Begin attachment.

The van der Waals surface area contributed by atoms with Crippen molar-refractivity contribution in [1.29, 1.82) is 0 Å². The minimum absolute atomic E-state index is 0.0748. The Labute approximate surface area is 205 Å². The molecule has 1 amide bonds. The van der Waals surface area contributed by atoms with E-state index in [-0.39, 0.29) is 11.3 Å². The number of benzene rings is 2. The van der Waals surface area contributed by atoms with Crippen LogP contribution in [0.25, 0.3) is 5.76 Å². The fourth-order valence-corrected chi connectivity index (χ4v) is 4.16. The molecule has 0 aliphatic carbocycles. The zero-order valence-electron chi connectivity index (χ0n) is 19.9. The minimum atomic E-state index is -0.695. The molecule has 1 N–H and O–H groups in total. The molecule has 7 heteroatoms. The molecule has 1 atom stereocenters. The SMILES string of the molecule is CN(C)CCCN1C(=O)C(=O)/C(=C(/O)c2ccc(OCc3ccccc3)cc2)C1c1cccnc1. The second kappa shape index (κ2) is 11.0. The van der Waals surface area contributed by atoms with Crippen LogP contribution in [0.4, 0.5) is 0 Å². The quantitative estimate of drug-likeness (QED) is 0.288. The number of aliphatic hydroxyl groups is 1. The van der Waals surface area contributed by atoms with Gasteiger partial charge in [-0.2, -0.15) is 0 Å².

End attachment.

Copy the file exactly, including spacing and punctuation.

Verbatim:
The van der Waals surface area contributed by atoms with Crippen molar-refractivity contribution in [1.29, 1.82) is 0 Å². The minimum absolute atomic E-state index is 0.0748. The Labute approximate surface area is 205 Å². The molecule has 1 amide bonds. The van der Waals surface area contributed by atoms with E-state index in [-0.39, 0.29) is 11.3 Å². The number of benzene rings is 2. The van der Waals surface area contributed by atoms with Crippen LogP contribution in [0.25, 0.3) is 5.76 Å². The fourth-order valence-corrected chi connectivity index (χ4v) is 4.16. The molecule has 0 aliphatic carbocycles. The zero-order valence-electron chi connectivity index (χ0n) is 19.9. The minimum atomic E-state index is -0.695. The molecule has 1 N–H and O–H groups in total. The molecule has 7 heteroatoms. The molecule has 1 atom stereocenters. The SMILES string of the molecule is CN(C)CCCN1C(=O)C(=O)/C(=C(/O)c2ccc(OCc3ccccc3)cc2)C1c1cccnc1. The second kappa shape index (κ2) is 11.0. The van der Waals surface area contributed by atoms with Crippen LogP contribution in [0.4, 0.5) is 0 Å². The quantitative estimate of drug-likeness (QED) is 0.288. The number of aliphatic hydroxyl groups is 1. The van der Waals surface area contributed by atoms with Gasteiger partial charge in [-0.2, -0.15) is 0 Å².